The Burning

Free The Burning by M. R. Hall

Book: The Burning by M. R. Hall Read Free Book Online
Authors: M. R. Hall
rows. But this dull December morning she felt light and unencumbered. She had a man at home who, through his actions at least, was expressing
something akin to devotion. Michael had volunteered to not only go to the supermarket, but to deal with the peeling paint on the bathroom ceiling and to have dinner ready for her. In the twenty or
so months they had known each other, he had never stayed at Melin Bach more than two nights in a row, and she had only ever spent single nights in his tiny rented house outside Stroud. It was
difficult not to let her imagination run away with what it might portend. Was this the beginning of real commitment? She scolded herself –
Stop it, Jenny!
– but she
couldn’t help it. She was desperate to know.
    The snowploughs had cleared the main streets of the city, but any roads smaller than major thoroughfares remained treacherous rivers of frozen slush. It was 29 December, a Friday, and Bristol
seemed to have sunk into a torpor from which it would only awake on New Year’s Eve. There was no traffic, the shops were shuttered, and along the entire length of Whiteladies Road the only
signs of life were a vagrant pushing a heavily laden shopping trolley, and a postman. She had no trouble parking outside her office in Jamaica Street, but the cafe where she bought her morning
coffee was shut up for the rest of the week, and even the convenience store that she had never once seen closed for business had given up hope.
    There was a reason all sane people abandoned their workplaces between Christmas and New Year, and as she strained to turn the key in the frozen lock of the heavy front door, Jenny remembered
what it was. The inside of the Georgian building felt even colder than it was outside. She could see her breath as she made her way along the ground-floor passage to the entrance to her modest
offices. Inside the reception area a vaguely damp smell hung in the air. She switched on the heaters and went to the kitchenette in search of instant coffee, which in the absence of milk she would
have to drink black. She hoped she could make it a short day.
    Films of ice had formed on the panes of the large bay window overlooking the pavement, making huge snowflake patterns that stretched the entire width of the glass. Jenny’s room felt as if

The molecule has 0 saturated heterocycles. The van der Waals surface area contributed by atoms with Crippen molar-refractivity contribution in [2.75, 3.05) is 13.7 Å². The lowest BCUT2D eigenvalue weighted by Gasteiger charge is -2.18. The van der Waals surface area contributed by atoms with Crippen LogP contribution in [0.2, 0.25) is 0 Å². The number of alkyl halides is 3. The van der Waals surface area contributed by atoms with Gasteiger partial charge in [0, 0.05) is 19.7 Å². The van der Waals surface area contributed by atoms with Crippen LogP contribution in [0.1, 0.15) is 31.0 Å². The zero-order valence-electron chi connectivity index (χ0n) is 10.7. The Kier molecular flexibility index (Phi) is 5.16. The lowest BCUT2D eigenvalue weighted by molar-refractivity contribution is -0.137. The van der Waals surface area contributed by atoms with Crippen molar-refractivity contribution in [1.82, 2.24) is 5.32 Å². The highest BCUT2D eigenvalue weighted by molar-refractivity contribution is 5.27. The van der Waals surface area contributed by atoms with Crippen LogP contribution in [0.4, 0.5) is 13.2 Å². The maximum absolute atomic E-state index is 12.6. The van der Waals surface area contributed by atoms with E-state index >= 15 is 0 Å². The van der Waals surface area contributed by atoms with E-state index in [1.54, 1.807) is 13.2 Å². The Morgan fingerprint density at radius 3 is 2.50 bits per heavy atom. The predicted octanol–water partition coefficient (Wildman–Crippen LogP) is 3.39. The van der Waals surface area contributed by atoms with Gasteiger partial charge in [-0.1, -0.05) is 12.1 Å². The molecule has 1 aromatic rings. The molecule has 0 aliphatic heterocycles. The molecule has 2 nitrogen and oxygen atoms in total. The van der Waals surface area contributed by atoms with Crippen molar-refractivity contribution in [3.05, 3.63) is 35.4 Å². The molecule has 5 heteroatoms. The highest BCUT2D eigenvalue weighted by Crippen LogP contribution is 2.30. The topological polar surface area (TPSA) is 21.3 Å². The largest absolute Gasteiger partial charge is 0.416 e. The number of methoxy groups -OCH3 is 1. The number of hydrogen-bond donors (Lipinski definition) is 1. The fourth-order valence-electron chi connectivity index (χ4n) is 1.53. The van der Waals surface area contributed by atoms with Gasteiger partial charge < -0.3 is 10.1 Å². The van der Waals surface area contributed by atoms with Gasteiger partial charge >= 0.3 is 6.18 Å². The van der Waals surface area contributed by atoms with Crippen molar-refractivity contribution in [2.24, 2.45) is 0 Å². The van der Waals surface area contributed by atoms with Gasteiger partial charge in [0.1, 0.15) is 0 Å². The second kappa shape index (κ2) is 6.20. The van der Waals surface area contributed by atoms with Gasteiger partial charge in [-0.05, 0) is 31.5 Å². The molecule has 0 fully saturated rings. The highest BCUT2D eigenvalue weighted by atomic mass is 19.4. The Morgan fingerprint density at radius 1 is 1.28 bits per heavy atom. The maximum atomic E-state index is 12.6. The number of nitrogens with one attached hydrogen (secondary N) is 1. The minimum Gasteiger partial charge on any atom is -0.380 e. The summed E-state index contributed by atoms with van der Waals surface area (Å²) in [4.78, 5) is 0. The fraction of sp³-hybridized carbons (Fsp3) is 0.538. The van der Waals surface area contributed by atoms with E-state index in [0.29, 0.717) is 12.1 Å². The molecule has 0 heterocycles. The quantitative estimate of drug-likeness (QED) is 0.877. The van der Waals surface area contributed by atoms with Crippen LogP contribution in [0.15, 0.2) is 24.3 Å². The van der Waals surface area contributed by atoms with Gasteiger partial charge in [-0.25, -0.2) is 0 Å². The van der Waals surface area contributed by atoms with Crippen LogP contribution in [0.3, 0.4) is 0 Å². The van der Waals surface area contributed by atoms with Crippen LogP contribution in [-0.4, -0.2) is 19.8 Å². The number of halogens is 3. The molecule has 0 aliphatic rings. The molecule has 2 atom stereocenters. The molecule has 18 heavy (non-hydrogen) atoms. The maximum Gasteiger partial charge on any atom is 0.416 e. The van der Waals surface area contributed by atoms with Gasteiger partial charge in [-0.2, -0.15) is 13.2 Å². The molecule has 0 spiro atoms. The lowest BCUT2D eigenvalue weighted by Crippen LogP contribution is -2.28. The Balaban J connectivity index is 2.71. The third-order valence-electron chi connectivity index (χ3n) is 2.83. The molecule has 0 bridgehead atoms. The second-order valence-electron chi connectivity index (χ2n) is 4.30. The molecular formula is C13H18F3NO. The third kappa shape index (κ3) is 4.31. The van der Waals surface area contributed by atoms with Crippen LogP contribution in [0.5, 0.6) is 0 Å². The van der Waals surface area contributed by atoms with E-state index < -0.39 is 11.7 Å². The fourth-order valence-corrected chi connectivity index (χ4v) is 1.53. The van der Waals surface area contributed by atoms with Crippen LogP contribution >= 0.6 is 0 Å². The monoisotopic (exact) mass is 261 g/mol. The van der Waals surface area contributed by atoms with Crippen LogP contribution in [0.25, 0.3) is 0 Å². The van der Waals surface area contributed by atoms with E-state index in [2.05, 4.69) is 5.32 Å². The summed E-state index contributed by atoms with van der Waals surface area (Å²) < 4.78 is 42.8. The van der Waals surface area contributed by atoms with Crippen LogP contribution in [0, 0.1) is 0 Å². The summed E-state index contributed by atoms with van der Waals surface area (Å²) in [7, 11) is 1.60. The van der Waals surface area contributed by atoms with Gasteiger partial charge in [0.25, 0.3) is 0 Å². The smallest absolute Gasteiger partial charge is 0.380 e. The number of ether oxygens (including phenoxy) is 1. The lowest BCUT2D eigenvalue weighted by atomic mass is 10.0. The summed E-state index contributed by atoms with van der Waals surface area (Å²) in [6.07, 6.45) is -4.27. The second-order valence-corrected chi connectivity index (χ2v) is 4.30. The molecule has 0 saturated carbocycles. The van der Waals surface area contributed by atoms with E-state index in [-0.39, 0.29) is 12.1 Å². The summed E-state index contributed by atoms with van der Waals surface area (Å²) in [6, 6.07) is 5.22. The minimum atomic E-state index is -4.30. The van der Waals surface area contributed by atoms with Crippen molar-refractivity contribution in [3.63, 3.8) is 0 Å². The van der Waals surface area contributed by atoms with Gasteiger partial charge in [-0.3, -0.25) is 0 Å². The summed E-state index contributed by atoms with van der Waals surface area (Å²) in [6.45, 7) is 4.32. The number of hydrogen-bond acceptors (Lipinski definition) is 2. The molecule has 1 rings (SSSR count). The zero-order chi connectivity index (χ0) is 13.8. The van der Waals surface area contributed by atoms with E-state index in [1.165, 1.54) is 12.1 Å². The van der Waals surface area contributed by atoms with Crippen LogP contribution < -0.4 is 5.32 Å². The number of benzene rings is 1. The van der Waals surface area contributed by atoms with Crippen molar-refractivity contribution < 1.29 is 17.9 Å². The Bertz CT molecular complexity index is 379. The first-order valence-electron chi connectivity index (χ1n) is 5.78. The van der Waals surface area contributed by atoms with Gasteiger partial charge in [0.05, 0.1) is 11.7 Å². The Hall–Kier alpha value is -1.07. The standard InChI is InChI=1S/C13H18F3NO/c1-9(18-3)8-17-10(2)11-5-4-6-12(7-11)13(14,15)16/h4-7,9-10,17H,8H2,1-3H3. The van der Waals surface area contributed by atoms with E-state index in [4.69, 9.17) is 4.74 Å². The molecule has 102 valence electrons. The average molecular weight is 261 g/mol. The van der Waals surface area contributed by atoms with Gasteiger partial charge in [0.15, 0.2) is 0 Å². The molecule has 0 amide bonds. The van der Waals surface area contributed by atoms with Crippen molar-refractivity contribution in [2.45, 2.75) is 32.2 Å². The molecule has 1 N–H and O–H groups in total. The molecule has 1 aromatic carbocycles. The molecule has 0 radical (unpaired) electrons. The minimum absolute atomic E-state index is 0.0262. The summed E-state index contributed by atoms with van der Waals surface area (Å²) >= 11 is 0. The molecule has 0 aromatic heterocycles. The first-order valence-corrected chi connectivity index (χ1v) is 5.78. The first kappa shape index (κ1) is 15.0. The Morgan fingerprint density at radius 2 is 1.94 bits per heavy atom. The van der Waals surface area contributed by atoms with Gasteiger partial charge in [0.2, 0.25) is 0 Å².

it had lain abandoned for years rather than days. Eager to make progress, she huddled at her desk still wearing her coat and ski-hat, and lifted the phone to call the number for Kelly Hart that
Ryan had jotted on the file. After six rings there was no answer and Jenny was ready to give up, when she heard a quiet female voice.
    ‘Good morning. This is Jenny Cooper. I’m the coroner for the Severn Vale. Am I speaking to Kelly Hart?’
    There was a momentary silence. ‘Yes. That’s me.’
    ‘I don’t know if you’re familiar with what a coroner does—’
    ‘The police explained. Inspector Ryan told me you’d call.’
    Kelly spoke with a soft Gloucestershire accent, but Jenny also detected a subtle hint of her London origins in her vowels. It was an oddly distinctive voice, and after hearing her speak only a
few words, Jenny knew that she wouldn’t forget it.
    ‘Did he tell you I’d like to talk in person?’
    ‘Would midday suit you?’
    ‘Where?’ A note of alarm sounded in Kelly’s voice.
    ‘Why don’t I come to you?’
    ‘No, I—’
    ‘That’s all right.’ Jenny appreciated her concern: the police would have promised to keep her whereabouts strictly confidential. ‘Are you able to come to my
    ‘Can we meet outdoors somewhere?’
    Jenny wondered if perhaps the fire had left her phobic about confined spaces.
    ‘Where would you like?’
    ‘The Observatory.’
    ‘That’s fine,’ Jenny said, confirmed in her suspicion. The old Observatory stood on the edge of the open parkland of the Downs high above the Avon Gorge and commanded a view
across the entire city. Nowhere in Bristol was less

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